Keego voters to decide on marijuana ballot proposal

City unsure if ballot ordinance would be enforceable

By: Mike Koury | West Bloomfield Beacon | Published October 4, 2019

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KEEGO HARBOR — On their Nov. 5 election ballot, Keego Harbor residents will be tasked with supporting or rejecting an ordinance to regulate the sale of marijuana in their city.

Two months ago, the Keego Harbor City Council unanimously voted at its Aug. 15 meeting to prohibit recreational marijuana businesses from establishing in town.

Mayor John Fletcher said at the meeting that he thinks the city is heading down a different road, that great things are getting ready to happen there and that he doesn’t believe recreational marijuana businesses would be a good fit for them.

“What we had discussed was opting out as a community until there’s final legislation in place so we can let the dust settle and see what the end result is and possibly take it back up for review at that time, and nothing has changed,” he said. “This does not reflect any council person’s beliefs onto the use and your right for use of marijuana. What this is, this reflects our beliefs on whether it will be sold and retailed in Keego Harbor.”

The ballot proposal came to Keego Harbor through a petition by a committee listed as Voters for a Responsive Keego Harbor, according to an Oakland County government website.

The name attached to the committee is Nick Zettell, who is listed as a founding board member for MI Legalize. MI Legalize worked to advance Proposal 1, which legalized recreational marijuana in Michigan. Zettell also was listed as getting a similar proposal on Walled Lake’s ballot. Ballot petitions can only be accepted if they have been signed by 5% of city electors who voted in the last gubernatorial election.

Zettell could not be reached for comment by press time.

Because this is a ballot proposal, the city can’t take an official position to advocate for or against any issue, said City Manager Jered Ottenwess, but he elaborated that the City Council “clearly” took its own position with its August vote, and that currently is the law in Keego Harbor.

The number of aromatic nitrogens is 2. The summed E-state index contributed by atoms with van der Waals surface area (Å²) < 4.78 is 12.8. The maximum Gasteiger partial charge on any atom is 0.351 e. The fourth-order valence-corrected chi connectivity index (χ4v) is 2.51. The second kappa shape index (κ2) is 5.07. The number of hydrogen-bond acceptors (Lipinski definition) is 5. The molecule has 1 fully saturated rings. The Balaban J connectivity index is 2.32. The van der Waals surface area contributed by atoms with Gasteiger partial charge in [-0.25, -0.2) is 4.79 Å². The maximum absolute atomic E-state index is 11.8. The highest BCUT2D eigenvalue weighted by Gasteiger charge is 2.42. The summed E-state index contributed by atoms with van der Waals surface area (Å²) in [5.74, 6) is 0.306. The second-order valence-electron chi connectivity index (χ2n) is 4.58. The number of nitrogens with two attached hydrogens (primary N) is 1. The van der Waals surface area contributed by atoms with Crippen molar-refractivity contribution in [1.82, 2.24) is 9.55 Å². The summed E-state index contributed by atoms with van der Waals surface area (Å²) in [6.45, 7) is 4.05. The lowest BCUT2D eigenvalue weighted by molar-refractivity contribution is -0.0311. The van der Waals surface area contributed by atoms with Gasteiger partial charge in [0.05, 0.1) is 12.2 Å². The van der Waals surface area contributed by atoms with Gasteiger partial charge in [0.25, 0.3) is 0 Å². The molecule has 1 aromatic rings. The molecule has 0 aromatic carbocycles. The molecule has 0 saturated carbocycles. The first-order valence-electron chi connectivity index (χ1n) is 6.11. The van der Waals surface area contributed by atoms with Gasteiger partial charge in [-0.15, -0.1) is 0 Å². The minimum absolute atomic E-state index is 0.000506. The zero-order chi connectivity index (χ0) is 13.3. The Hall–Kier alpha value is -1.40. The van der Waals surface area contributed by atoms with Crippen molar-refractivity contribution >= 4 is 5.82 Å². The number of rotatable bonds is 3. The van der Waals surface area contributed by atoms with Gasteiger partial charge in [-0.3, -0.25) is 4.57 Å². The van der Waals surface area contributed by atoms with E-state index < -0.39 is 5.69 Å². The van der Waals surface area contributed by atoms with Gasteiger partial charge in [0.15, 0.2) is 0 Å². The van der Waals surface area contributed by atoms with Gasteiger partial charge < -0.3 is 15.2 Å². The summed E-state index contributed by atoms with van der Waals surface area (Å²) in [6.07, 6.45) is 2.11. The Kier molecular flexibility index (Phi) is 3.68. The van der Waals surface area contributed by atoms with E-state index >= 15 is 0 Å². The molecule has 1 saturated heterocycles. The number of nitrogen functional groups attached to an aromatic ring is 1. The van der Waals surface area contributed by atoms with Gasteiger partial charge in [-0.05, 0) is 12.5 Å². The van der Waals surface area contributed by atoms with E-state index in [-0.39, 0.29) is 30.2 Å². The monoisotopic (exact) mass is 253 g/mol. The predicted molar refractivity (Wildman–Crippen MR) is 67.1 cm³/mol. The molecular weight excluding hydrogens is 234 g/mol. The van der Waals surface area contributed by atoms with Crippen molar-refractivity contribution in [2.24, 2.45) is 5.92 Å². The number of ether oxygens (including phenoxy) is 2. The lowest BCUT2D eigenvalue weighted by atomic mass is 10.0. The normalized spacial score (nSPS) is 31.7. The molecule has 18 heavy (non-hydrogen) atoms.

The ballot ordinance that was submitted by the petition states that a person can’t sell marijuana or display marijuana accessories within 1,500 feet of a daycare center, 1,000 feet of a school, 500 feet of a church or 350 feet of a park.

Ottenwess said this is “problematic,” because if one were to look at a map of Keego Harbor and identify where the daycare centers, schools, churches and parks are located, one would find there are no parcels remaining where recreational marijuana businesses would be allowed.

“We don’t really know right now how we would implement this ordinance if it passed because it’s internally contradictory,” he said. “We don’t think it’s actually enforceable. … Let’s say the ordinance passes and it goes into effect and an applicant shows up to open up a recreational shop. We wouldn’t be able to issue them a permit because they would be prohibited under this section of the ordinance based on their location relative to other uses.”

Ottenwess said the city would have to review the ballot ordinance with its legal counsel to determine what its next steps would be if it were to pass.

“This is something that would have to go through a legal review,” he said. “The City Council wouldn’t be able to amend an ordinance that’s passed by a petition, under the statute. So if this were to pass, the City Council couldn’t then go in and just modify the ordinance.”

Ottenwess stated that there “probably” will be an informational presentation on the ballot question at the next City Council meeting, currently scheduled for 7 p.m. Thursday, Oct. 17, at City Hall, 2025 Beechmont St.


The ballot proposal reads, in full:

“An initiation of an ordinance to regulate the sale of marihuana in the City; to allow certain medical marihuana facilities and marihuana establishments to operate in the City pursuant to the Medical Marihuana Facilities Licensing Act and Michigan Regulation and Taxation of Marihuana Act; to provide for standards and procedures to permit and regulate such facilities; to provide for the imposition of permit application fees; to provide penalties; and to impose conditions for the operation of such facilities. Shall this proposal be adopted?”

Source: Oakland County Elections Division

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